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Calderon v. Hand

United States District Court, D. Colorado

September 8, 2014

RAUL PERMUY CALDERON, Plaintiff,
v.
TIMOTHY HAND, Defendant.

OPINION AND ORDER GRANTING SUMMARY JUDGMENT

MARCIA S. KRIEGER, Chief District Judge.

THIS MATTER comes before the Court on the Defendant Timothy Hand's Motion for Summary Judgment (#36). The Plaintiff Raul Permuy Calderon, proceeding pro se, [1] filed an Amended Response (#46) to the motion.[2] The Defendant did not reply.

I. Facts

Having reviewed the record and the parties' filings, the Court finds the following material facts to be undisputed, or construed most favorably to the non-movant, here Mr. Calderon.

On March 8, 2000, Mr. Calderon was convicted of a class three felony under state law. He was sentenced to 12 years in the Colorado Department of Corrections (DOC), plus a mandatory five-year parole period. Mr. Calderon was released on parole on April 14, 2010.

Following a hearing on September 16, 2011, the parole board revoked Mr. Calderon's parole for a period of 180 days. While re-incarcerated, Mr. Calderon committed a prison violation. As a result, the parole board suspended automatic reinstitution of parole, pending another hearing. The hearing occurred, and on January 17, 2012, the board rescinded its decision to release Mr. Calderon on parole as originally scheduled, and instead extended the period of his detention for an additional 120 days.

Mr. Calderon brings this action under 42 U.S.C. § 1983, alleging that Mr. Hand denied him procedural Due Process under the Fourteenth Amendment to the United States Constitution because as Director of the Division of Adult Parole, Mr. Hand was obligated but failed to provide Mr. Calderon with a written complaint concerning the nature of the disciplinary charge prior to the January 17, 2012 hearing.

Mr. Hand moves for summary judgment, arguing that (i) Mr. Calderon cannot establish that he was deprived of a constitutionally protected interest; (ii) Mr. Hand did not personally participate in the alleged constitutional violation; (iii) Mr. Hand is entitled to qualified immunity; (iv) Mr. Calderon's claim for compensatory damages is barred by the Prison Litigation Reform Act, 42 U.S.C. § 1997e(e); and (v) Mr. Calderon cannot establish that he is entitled to punitive damages.

II. Summary Judgment Standard

Rule 56 of the Federal Rules of Civil Procedure facilitates the entry of a judgment only if no trial is necessary. See White v. York Intern. Corp., 45 F.3d 357, 360 (10th Cir. 1995). Summary adjudication is authorized when there is no genuine dispute as to any material fact and a party is entitled to judgment as a matter of law. Fed.R.Civ.P. 56(a). Substantive law governs what facts are material and what issues must be determined. It also specifies the elements that must be proved for a given claim or defense, sets the standard of proof and identifies the party with the burden of proof. See Anderson v. Liberty Lobby, Inc., 477 U.S. 242, 248 (1986); Kaiser-Francis Oil Co. v. Producer's Gas Co., 870 F.2d 563, 565 (10th Cir. 1989). A factual dispute is "genuine" and summary judgment is precluded if the evidence presented in support of and opposition to the motion is so contradictory that, if presented at trial, a judgment could enter for either party. See Anderson, 477 U.S. at 248. When considering a summary judgment motion, a court views all evidence in the light most favorable to the non-moving party, thereby favoring the right to a trial. See Garrett v. Hewlett Packard Co., 305 F.3d 1210, 1213 (10th Cir. 2002).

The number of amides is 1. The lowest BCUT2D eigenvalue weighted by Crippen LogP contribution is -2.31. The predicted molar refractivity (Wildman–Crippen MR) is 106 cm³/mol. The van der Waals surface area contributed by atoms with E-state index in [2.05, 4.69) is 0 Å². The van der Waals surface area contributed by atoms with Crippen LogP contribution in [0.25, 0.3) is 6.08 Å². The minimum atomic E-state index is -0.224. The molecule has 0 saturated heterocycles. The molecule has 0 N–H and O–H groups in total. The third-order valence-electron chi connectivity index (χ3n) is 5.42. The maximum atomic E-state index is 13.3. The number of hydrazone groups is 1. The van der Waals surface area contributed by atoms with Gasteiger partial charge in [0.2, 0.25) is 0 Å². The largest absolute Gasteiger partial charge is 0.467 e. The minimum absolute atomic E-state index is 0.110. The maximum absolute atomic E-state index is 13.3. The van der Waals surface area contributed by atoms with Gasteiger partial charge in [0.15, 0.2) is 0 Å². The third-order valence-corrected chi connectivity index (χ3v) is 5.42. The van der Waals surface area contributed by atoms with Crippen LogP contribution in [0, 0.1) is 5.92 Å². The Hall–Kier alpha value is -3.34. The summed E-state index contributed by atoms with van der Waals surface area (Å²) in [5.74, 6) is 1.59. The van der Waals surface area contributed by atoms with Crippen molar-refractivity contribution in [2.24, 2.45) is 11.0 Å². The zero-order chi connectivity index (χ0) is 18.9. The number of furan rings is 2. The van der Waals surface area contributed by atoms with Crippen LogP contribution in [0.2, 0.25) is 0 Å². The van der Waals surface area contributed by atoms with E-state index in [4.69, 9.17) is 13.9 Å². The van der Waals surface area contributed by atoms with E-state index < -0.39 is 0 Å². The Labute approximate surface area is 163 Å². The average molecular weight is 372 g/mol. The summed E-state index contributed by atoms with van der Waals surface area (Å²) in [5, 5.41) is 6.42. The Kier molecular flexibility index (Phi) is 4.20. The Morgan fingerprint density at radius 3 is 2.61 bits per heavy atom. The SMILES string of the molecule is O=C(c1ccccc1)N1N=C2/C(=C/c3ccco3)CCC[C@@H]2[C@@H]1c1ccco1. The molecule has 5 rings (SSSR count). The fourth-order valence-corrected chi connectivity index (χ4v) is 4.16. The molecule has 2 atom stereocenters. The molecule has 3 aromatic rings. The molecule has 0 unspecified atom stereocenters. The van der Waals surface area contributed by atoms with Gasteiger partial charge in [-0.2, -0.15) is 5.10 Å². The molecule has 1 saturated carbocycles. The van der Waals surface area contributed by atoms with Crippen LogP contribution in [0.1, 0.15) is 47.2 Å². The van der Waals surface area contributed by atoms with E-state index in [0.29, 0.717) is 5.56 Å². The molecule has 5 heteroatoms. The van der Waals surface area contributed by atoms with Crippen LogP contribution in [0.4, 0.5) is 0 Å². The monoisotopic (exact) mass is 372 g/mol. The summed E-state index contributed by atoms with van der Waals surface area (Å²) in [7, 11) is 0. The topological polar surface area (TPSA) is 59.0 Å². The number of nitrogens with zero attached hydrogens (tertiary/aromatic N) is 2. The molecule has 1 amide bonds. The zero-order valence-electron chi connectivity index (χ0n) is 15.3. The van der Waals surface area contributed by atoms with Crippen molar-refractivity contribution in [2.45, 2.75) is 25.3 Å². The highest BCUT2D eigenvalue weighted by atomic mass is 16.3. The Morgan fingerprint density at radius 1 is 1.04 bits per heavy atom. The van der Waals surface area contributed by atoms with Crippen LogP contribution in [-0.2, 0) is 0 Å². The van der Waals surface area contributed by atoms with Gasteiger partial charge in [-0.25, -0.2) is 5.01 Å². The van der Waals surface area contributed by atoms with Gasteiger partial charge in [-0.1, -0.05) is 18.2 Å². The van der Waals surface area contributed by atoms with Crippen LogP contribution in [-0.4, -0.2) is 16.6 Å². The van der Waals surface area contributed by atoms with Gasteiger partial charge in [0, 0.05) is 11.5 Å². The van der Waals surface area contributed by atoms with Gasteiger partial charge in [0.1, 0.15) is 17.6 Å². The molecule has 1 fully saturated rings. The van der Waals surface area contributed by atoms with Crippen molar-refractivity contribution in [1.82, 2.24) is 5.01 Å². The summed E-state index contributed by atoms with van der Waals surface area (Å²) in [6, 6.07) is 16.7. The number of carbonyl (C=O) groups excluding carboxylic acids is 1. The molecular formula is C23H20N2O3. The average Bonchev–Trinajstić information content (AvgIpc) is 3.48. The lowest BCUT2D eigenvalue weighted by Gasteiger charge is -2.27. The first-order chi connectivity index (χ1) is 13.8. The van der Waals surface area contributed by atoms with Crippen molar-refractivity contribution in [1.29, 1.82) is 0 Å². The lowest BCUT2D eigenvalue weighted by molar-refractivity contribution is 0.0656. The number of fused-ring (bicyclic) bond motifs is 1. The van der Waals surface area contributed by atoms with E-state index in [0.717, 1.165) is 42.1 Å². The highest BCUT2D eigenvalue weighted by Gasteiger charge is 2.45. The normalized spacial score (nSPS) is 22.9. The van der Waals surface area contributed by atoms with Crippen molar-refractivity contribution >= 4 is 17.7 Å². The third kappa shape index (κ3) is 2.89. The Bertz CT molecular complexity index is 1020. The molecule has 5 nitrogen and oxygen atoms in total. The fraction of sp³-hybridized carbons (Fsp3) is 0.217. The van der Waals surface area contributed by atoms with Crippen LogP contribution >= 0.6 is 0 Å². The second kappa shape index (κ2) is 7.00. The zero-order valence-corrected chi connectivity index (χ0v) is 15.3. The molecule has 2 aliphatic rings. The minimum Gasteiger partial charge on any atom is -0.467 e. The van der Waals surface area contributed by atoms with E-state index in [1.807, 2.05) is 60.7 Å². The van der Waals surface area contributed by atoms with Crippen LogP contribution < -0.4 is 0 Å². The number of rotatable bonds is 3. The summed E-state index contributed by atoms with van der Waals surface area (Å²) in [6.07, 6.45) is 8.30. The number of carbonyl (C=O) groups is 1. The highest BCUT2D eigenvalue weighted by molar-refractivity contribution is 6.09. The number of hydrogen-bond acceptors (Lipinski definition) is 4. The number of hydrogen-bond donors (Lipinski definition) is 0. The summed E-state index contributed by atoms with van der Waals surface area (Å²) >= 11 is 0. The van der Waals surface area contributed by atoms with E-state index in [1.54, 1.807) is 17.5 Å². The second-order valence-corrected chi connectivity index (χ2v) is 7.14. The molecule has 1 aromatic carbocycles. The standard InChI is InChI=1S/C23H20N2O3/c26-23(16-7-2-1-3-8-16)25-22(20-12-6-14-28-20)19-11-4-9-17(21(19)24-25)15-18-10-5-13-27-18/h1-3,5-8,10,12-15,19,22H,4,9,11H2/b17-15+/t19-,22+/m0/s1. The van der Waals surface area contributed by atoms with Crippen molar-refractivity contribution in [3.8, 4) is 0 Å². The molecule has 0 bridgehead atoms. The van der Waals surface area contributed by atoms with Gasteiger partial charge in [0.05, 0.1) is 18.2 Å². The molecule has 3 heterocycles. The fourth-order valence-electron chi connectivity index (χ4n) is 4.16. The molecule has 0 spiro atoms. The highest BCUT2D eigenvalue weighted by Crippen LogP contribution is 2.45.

If the movant has the burden of proof on a claim or defense, the movant must establish every element of its claim or defense by sufficient, competent evidence. See Fed.R.Civ.P. 56(c)(1)(A). Once the moving party has met its burden, to avoid summary judgment the responding party must present sufficient, competent, contradictory evidence to establish a genuine factual dispute. See Bacchus Indus., Inc. v. Arvin Indus., Inc., 939 F.2d 887, 891 (10th Cir. 1991); Perry v. Woodward, 199 F.3d 1126, 1131 (10th Cir. 1999). If there is a genuine dispute as to a material fact, a trial is required. If there is no genuine dispute as to any material fact, no trial is required. The court then applies the law to the undisputed facts and enters judgment.

If the moving party does not have the burden of proof at trial, it must point to an absence of sufficient evidence to establish the claim or defense that the non-movant is obligated to prove. If the respondent comes forward with sufficient competent evidence to establish a prima facie claim or defense, a trial is required. If the respondent fails to produce sufficient competent evidence to establish its claim or defense, then the movant is entitled to judgment as a matter of law. See Celotex Corp. v. Catrett, 477 U.S. 317, 322-23 (1986).

III. Analysis

Mr. Calderon's parole was revoked in September 2011, and he does not challenge the procedure afforded him with regard to his original parole revocation. Rather, he complains about the procedure preceding the parole board's decision in January 2012 to delay his release beyond the anticipated 180 days. He ...


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